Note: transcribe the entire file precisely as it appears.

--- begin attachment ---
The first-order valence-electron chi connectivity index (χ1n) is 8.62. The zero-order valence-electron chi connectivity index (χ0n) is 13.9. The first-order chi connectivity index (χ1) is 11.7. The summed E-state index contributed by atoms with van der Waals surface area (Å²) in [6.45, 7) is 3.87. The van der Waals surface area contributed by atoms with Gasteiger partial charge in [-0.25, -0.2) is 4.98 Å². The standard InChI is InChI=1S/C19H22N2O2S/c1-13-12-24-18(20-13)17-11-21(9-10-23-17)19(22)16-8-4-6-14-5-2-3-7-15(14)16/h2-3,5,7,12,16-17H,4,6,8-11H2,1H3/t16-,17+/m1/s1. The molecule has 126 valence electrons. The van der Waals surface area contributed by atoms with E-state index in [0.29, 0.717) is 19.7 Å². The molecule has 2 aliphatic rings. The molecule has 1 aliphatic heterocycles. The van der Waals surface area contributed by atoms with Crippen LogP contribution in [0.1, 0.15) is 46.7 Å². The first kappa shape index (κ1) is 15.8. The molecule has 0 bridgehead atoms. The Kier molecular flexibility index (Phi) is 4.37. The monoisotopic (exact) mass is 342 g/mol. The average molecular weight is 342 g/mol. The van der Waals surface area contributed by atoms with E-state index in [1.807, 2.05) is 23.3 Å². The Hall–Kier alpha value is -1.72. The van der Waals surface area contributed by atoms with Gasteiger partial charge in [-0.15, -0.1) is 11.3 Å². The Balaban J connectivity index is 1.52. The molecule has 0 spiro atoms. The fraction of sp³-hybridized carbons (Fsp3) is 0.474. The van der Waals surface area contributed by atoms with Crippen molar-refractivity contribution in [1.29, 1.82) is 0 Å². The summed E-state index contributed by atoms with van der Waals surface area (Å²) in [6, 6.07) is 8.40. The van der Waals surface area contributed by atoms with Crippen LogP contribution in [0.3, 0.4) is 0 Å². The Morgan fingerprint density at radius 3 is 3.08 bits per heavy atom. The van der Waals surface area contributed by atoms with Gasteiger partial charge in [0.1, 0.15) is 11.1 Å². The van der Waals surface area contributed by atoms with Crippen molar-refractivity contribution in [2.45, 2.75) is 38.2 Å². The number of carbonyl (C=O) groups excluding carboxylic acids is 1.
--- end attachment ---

The first-order valence-electron chi connectivity index (χ1n) is 8.62. The zero-order valence-electron chi connectivity index (χ0n) is 13.9. The first-order chi connectivity index (χ1) is 11.7. The summed E-state index contributed by atoms with van der Waals surface area (Å²) in [6.45, 7) is 3.87. The van der Waals surface area contributed by atoms with Gasteiger partial charge in [-0.25, -0.2) is 4.98 Å². The standard InChI is InChI=1S/C19H22N2O2S/c1-13-12-24-18(20-13)17-11-21(9-10-23-17)19(22)16-8-4-6-14-5-2-3-7-15(14)16/h2-3,5,7,12,16-17H,4,6,8-11H2,1H3/t16-,17+/m1/s1. The molecule has 126 valence electrons. The van der Waals surface area contributed by atoms with E-state index in [0.29, 0.717) is 19.7 Å². The molecule has 2 aliphatic rings. The molecule has 1 aliphatic heterocycles. The van der Waals surface area contributed by atoms with Crippen LogP contribution in [0.1, 0.15) is 46.7 Å². The first kappa shape index (κ1) is 15.8. The molecule has 0 bridgehead atoms. The Kier molecular flexibility index (Phi) is 4.37. The monoisotopic (exact) mass is 342 g/mol. The average molecular weight is 342 g/mol. The van der Waals surface area contributed by atoms with E-state index in [1.807, 2.05) is 23.3 Å². The Hall–Kier alpha value is -1.72. The van der Waals surface area contributed by atoms with Gasteiger partial charge in [-0.15, -0.1) is 11.3 Å². The Balaban J connectivity index is 1.52. The molecule has 0 spiro atoms. The fraction of sp³-hybridized carbons (Fsp3) is 0.474. The van der Waals surface area contributed by atoms with Crippen molar-refractivity contribution in [1.29, 1.82) is 0 Å². The summed E-state index contributed by atoms with van der Waals surface area (Å²) in [6, 6.07) is 8.40. The van der Waals surface area contributed by atoms with Crippen LogP contribution in [0.3, 0.4) is 0 Å². The Morgan fingerprint density at radius 3 is 3.08 bits per heavy atom. The van der Waals surface area contributed by atoms with Gasteiger partial charge in [0.1, 0.15) is 11.1 Å². The van der Waals surface area contributed by atoms with Crippen molar-refractivity contribution in [2.45, 2.75) is 38.2 Å². The number of carbonyl (C=O) groups excluding carboxylic acids is 1.